Many DSLRs, and a handful of compacts, can shoot tethered, meaning that you connect the camera to your Mac via a USB cable and then control the camera remotely. With this setup you can save files directly to the hard drive, preview the images on the computer screen, and control your camera from afar.

When to tether
Tethered shooting is useful for situations when handheld photography isn’t ideal. If you want to shoot birds visiting a feeder, for example, but don’t want to scare them off, put the camera on a tripod and snap the pictures from your MacBook a safe distance away. 

Tethering is also handy when you need to position a camera in an awkward location, such as up high. Some studio photographers use tethering to show clients large image previews on the monitor as they shoot images. 

Finally, tethering is helpful when your shots create large files and you want to save them directly to the hard drive instead of having to constantly swap memory cards.

Tethering is primarily used with DSLRs, though a handful of compact cameras, such as the Casio EX-F1 (£650, can also do it. Read your camera’s specs carefully before purchasing to make sure that the necessary Mac software is included with the hardware.

Use the right software
With the right software, tethering is very easy. Canon includes EOS Utility, its application for remote-control photography, with its new DSLRs. Connect your Canon DSLR via its USB cable, launch EOS Utility, and choose Camera Settings/Remote Shooting. Click the Remote Live View Shooting button, and you’ll see the world through your camera’s lens on the Mac’s display. Here you can change the camera settings, such as exposure compensation, white balance and ISO.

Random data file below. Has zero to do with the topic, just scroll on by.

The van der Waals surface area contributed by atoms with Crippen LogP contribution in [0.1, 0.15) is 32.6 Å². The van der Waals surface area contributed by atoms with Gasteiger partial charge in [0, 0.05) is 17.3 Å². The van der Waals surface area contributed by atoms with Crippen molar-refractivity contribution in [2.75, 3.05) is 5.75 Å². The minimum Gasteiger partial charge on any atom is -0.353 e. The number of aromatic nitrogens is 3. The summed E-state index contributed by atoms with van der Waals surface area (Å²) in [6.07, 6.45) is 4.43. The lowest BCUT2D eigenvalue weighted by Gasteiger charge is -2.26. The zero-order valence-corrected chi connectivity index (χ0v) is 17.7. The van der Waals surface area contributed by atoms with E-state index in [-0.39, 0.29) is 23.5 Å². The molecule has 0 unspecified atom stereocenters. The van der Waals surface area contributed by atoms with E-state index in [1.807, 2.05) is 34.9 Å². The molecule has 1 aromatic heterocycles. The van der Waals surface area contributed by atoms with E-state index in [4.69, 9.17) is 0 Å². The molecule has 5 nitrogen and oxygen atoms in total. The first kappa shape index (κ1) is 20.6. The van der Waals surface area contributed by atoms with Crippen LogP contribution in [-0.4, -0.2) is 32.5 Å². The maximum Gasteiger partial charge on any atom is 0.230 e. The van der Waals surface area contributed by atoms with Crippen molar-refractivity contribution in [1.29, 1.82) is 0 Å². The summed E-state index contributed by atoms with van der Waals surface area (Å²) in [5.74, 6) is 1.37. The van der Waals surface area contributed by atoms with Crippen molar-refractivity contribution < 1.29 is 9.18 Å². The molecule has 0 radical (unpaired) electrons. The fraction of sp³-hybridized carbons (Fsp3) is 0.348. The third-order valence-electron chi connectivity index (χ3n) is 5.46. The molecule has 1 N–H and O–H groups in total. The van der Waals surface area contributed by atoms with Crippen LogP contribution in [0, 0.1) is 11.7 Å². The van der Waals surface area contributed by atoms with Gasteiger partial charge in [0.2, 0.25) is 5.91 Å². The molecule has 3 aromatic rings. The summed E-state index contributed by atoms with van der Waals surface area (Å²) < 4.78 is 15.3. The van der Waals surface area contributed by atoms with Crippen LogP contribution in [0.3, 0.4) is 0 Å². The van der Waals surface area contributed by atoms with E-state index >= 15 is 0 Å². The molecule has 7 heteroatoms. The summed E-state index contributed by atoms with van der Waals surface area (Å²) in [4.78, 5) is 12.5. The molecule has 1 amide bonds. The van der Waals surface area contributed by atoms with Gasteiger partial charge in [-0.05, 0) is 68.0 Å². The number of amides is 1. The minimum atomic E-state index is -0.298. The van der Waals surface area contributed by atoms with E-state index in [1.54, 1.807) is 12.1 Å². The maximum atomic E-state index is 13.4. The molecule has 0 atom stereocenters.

You can tether Nikons too, but those DSLRs don’t come with the necessary software. You can buy Nikon Camera Control Pro 2 (£129.99, for remote shooting, or try a third-party application such as Sofortbild (payment requested; You can also use Adobe’s Photoshop Lightroom (£232.65, with two free plug-ins from Mountainstorm: LightroomTether and StudioTether ( You can also use Aperture 3 (£169, to tether certain Nikon and Canon cameras to your Mac. 

Other camera brands also support tethering with proprietary software, such as Olympus with Viewer2, available to E-System and PEN users as a free download ( If you’re shopping for a new DSLR that you’ll want to tether, be sure to investigate the software options available to you before making the purchase.

iPhones get in on the action
DSLRs don’t get to have all the fun. You can also tether an iPhone to a Mac with the help of Aperture. You don’t get the remote-shooting function, but the images you take with the iPhone’s camera will download directly to the Aperture library of your choosing for instant viewing and storage. 

If you don’t want to manually fire the camera on your tethered iPhone, you can use software such as Joby’s free Gorillacam app
( to set up interval shooting. 

You can also use an iPhone or iPod touch as a remote control for tethered Canon and Nikon DSLRs, using DSLR Camera Remote from OnOne Software ( The pro version (£11.99) lets you use your iPhone to change camera settings, view captured images, and look through your camera’s viewfinder. With the lite version (£1.19), you can trigger your camera from far away if your Mac and iPhone are on the same WiFi network. 

Share images on a network
If you’re running Snow Leopard, you can share your tethered DSLR or iPhone with other Macs on your network. Open Image Capture, select the connected camera under Devices, and then check the Share Camera box in the lower-left corner. Go to another Snow Leopard Mac on the network, launch Image Capture, and you’ll see the camera in the Shared list. You can view images on the camera’s memory card and copy them to the Mac. 

There are many alternatives to holding your camera and pressing its shutter button to record an image. For those situations where a hands-on approach isn’t practical, tethered capturing can be a great alternative.